But there are others like the gentleman I shared a three-hour flight with. After our quick conversation about himself, he proceeded to play Panda Pop for the next 2 ½ hours.  Perhaps someone with enough attention to using a cartoon panda to pop balloons can deliver a project with forethought and sustainability. Perhaps his ability to sermonize about his skills won’t preclude his ability to actually listen to his clients and thoughtfully deliver the solution they need.

He was focused and persistent.  Maybe he’ll have the same degree of focus when he’s building or implementing your system, but is it a risk you really want to take with your shop floor production?

Or you could minimize the risk and find a solution provider focused on sustainability – with an update plan for the software. Give us a call if you want to learn more, or discover how CIMx builds sustainability in our product. We’re happy to help.

Efficient Manufacturing

5 Benefits of Simplicity for Paperless Manufacturing

Technology doesn’t have to be complex, no matter what some manufacturing software suppliers tell you.

By David Oeters, Corporate Communications with CIMx Software

There’s a conundrum in the perception of simplicity in manufacturing software.

Software that is too complex – the kind that requires 12 clicks to complete a simple function, and has a user interface that looks like a science fiction movie vomited on the screen, will not improve production. Most of us can agree on that. The complex system may offer some benefit, but system users spend more time serving the needs of the software than on production.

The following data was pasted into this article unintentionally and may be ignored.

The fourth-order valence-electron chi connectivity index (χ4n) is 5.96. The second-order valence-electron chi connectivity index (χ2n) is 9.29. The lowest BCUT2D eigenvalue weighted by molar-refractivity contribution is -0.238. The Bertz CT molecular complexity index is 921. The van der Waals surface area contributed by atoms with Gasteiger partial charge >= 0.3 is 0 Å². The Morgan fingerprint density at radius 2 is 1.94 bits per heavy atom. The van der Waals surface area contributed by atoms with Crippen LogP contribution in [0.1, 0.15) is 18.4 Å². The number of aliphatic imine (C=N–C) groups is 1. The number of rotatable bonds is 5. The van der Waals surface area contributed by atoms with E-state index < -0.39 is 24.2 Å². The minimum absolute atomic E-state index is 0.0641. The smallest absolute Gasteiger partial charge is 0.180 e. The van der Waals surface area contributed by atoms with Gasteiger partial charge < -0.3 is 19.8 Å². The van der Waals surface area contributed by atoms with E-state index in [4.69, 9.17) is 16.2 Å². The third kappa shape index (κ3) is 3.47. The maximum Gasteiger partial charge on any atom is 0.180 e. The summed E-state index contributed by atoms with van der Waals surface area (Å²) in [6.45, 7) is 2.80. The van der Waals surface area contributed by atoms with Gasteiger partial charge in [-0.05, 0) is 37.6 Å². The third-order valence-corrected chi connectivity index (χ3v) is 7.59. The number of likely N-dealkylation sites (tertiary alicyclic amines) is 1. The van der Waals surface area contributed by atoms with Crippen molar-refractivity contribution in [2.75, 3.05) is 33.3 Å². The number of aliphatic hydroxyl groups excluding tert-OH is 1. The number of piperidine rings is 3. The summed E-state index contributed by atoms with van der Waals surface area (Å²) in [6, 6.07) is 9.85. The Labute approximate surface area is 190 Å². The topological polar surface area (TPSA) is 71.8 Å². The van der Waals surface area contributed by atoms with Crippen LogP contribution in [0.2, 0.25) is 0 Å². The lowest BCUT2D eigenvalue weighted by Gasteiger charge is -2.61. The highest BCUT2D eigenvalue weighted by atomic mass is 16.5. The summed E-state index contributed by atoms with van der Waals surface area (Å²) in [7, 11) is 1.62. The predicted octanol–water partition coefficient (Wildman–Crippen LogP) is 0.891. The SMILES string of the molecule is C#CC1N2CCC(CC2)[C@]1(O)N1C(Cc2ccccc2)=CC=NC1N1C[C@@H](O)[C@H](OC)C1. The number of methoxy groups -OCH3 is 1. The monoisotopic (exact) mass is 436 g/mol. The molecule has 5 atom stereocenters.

But many companies still cling to all that unnecessary, vomitus complexity.

Discrete manufacturing and manufacturing in general, is a complex process, and there is a nagging belief that complex manufacturing requires complex software. The belief compels companies to pay for complexity, thinking it is the only way software can support their processes.

Manufacturing Productivity Doesn’t Require Complexity

They feel safer with all those steps, and sub-menus, and screens within screens within system trees… it’s like a safety blanket – a big digital blanket of complexity… that is totally unnecessary, and likely hurting production profit and efficiency. Consider this:

  • Time spent working in a manufacturing software system is still non-value added time. Clicking buttons and navigating menus is not active production. If an engineer can complete a task in 3 minutes using one software system, and the same task takes 3 hours in another system, you need to carefully consider which system is truly enhancing productivity.
  • Automation requires precision to be successful. Automating tasks is great… when it works. If you automate a process that results in errors and problems, then the complex automation may be adding more problems than solutions.
  • Combining software systems isn’t necessary to improve productivity. Cramming your MES, ERP, PLM and more together isn’t going to make your life easier. The software tools an accountant needs are very different than the tools for a quality engineer. The goal isn’t a single log-in screen, but a single, shared source of data for the company – which can be done with savvy computer connections rather than unnatural interbreeding of functions.
  • The User Interface of the software is just as important as the technology backbone. Software systems built solely by developers may be a technological wonder, and still be almost unusable. Without input from users, a system could leave the shop floor struggling to integrate the needs of the software into their already complex manufacturing processes.